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Angela hits Sergio in stride on field at Superdome

By Grill Room TeamDecember 18, 2017, 3:22 pm

Sergio and Angela Garcia's super 2017 keeps getting more ... Super ... Dome. (+1 awful blog lede.)

The couple started the year with Sergio's win at the Masters, then embarked on a whirlwind green jacket media tour, then kicked off El Clasico, then attended Wimbledon, then got married, then announced they were expecting their first child ...


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And now, they're throwing each other passes on the New Orleans Saints' home turf at the Superdome.

Man, it must be so cool do that at the Silverdome. ... ... ... I'm sorry, it is the Superdome, brothers.

Newsmaker of the Year: No. 1, Justin Thomas

By Golf Channel DigitalDecember 18, 2017, 1:00 pm

He won a major, captured the FedExCup and was named the PGA Tour’s Player of the Year. It should come as no surprise that Justin Thomas holds the top spot on our Newsmakers list for 2017.

Thomas entered the year ranked outside the top 20, and few might have pegged him for a transcendent campaign. But he kicked off January with a win in Hawaii, added another before leaving the Aloha State and never looked back.

Thomas’ seminal moment came in August when he captured the PGA Championship at Quail Hollow for his breakthrough major title. One month after greeting Jordan Spieth behind the final green at Royal Birkdale, this time it was Thomas’ turn to have friends stick around to snap pictures with the trophy that signaled his arrival among golf’s upper echelon.


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In addition to racking up the hardware – five in total, including the inaugural CJ Cup at Nine Bridges in his first start of the new wraparound season – Thomas dazzled with style. His runaway win at the Sony Open included an opening-round 59, and his third-round 63 at Erin Hills marked the first time anyone had ever shot 9 under on a U.S. Open venue.

Thomas’ consistency was rewarded at East Lake, when a runner-up finish at the Tour Championship netted him the season-long title and $10 million prize. It was in the subsequent press conference where he shared the goals list he had written into his cell phone in February, having ticked off nearly every one. It showed a dedicated attention to detail as well the tactical approach with which Thomas had steered his rapid ascent.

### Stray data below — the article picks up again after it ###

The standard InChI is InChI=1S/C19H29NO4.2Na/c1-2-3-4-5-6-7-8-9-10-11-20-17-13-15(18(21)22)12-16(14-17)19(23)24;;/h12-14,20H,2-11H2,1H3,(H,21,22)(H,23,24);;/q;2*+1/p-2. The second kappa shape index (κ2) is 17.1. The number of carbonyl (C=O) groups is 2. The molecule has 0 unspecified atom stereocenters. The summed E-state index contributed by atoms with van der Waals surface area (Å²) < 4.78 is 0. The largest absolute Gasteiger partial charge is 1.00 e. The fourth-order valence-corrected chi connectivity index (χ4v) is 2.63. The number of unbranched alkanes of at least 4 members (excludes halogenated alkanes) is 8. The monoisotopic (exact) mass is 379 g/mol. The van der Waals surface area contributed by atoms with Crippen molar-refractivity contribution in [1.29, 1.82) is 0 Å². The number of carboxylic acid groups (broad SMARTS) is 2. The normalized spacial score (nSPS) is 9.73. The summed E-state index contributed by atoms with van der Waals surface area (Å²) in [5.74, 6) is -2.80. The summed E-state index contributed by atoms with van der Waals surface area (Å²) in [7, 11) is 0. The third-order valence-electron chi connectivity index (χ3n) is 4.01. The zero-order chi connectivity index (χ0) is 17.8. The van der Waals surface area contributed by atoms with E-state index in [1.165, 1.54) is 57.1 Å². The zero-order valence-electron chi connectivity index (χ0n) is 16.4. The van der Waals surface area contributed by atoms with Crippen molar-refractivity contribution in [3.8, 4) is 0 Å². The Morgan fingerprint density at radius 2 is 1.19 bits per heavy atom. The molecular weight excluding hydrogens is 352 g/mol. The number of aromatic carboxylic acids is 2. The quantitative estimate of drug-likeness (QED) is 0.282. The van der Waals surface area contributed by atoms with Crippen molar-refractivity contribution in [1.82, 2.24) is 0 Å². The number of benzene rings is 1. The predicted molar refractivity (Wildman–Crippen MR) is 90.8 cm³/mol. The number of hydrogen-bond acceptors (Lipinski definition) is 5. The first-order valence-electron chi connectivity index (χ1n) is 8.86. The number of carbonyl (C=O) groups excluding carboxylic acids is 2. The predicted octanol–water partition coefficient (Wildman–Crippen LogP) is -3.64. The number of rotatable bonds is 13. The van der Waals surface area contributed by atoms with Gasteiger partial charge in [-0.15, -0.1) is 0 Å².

Heading into a new year, he’s now very clearly entrenched as one of the world’s best. And as his career progresses, it’s likely we’ll look back at 2017 as the point where Thomas first transformed great potential into eye-popping results.

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Newsmakers of the Year: Top 10 in 2017

By Golf Channel DigitalDecember 18, 2017, 12:30 pm

Cabreras win PNC Father/Son Challenge

By Associated PressDecember 17, 2017, 11:36 pm

ORLANDO, Fla. - Angel Cabrera and Angel Cabrera Jr. closed with a 12-under 60 for a three-shot victory in their debut at the PNC Father/Son Challenge.

The Cabreras opened with a 59 at The Ritz-Carlton Golf Club and were challenged briefly by the defending champions, David Duval and Nick Karavites, in the scramble format Sunday. The Argentines went out in 30, and they had a two-shot lead with Cabrera's son came within an inch of chipping in for eagle on the final hole.

They finished at 25-under 199 for a three-shot victory over Duval and Karavites, and Bernhard Langer and Jason Langer. The Langer team won in 2014.

Mark O'Meara and Shaun O'Meara tied for fourth at 21 under with Jerry Pate and Wesley Pate.

Cabrera wasn't even in the field until two-time U.S. Open champion Curtis Strange and his son, Tom Strange, had to withdraw.

Duval and his stepson went out in 28, but the Cabreras regained control by starting the back nine with back-to-back birdies, and then making birdies on the 13th, 14th and 16th. The final birdie allowed them to tie the tournament scoring record.

''This is certain my best week of the year,'' said Cabrera, the 2009 Masters champion and 2007 U.S. Open champion at Oakmont. ''To play alongside all the legends ... as well as playing alongside my son, has been the greatest week of the year.''

The popular event is for players who have won a major championship or The Players Championship. It is a scramble format both days.

In some cases, the major champions lean on the power of their sons for the distance. O'Meara said Saturday that his ''little man'' hit it 58 yards by him on the 18th. And on Sunday, Stewart Cink said son Reagan told him after outdriving him on the opening four holes, ''In this tournament I may be your son, but right now I'm your Daddy!''

Jack Nicklaus played with his grandson, G.T. They closed with a 64 and tied for 15th in the field of 20 teams.